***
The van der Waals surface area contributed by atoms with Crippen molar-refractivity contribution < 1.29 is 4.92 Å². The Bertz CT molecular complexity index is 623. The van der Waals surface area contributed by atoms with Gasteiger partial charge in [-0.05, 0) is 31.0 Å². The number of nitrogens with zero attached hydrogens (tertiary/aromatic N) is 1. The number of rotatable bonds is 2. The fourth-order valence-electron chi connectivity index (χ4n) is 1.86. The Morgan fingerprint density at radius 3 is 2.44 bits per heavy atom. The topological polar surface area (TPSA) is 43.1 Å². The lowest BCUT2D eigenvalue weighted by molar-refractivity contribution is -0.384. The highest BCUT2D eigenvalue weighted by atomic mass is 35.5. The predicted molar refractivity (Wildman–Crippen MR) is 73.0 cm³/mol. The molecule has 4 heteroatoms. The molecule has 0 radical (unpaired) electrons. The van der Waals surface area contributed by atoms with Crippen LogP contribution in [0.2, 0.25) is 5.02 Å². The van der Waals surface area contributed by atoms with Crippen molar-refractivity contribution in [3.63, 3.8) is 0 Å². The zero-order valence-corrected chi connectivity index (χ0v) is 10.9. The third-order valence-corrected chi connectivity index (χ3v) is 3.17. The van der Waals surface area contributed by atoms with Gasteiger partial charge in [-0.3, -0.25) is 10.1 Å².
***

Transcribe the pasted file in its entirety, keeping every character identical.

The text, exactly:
The van der Waals surface area contributed by atoms with Crippen molar-refractivity contribution < 1.29 is 4.92 Å². The Bertz CT molecular complexity index is 623. The van der Waals surface area contributed by atoms with Gasteiger partial charge in [-0.05, 0) is 31.0 Å². The number of nitrogens with zero attached hydrogens (tertiary/aromatic N) is 1. The number of rotatable bonds is 2. The fourth-order valence-electron chi connectivity index (χ4n) is 1.86. The Morgan fingerprint density at radius 3 is 2.44 bits per heavy atom. The topological polar surface area (TPSA) is 43.1 Å². The lowest BCUT2D eigenvalue weighted by molar-refractivity contribution is -0.384. The highest BCUT2D eigenvalue weighted by atomic mass is 35.5. The predicted molar refractivity (Wildman–Crippen MR) is 73.0 cm³/mol. The molecule has 4 heteroatoms. The molecule has 0 radical (unpaired) electrons. The van der Waals surface area contributed by atoms with Crippen LogP contribution in [0.2, 0.25) is 5.02 Å². The van der Waals surface area contributed by atoms with Crippen molar-refractivity contribution in [3.63, 3.8) is 0 Å². The zero-order valence-corrected chi connectivity index (χ0v) is 10.9. The third-order valence-corrected chi connectivity index (χ3v) is 3.17. The van der Waals surface area contributed by atoms with Gasteiger partial charge in [-0.3, -0.25) is 10.1 Å².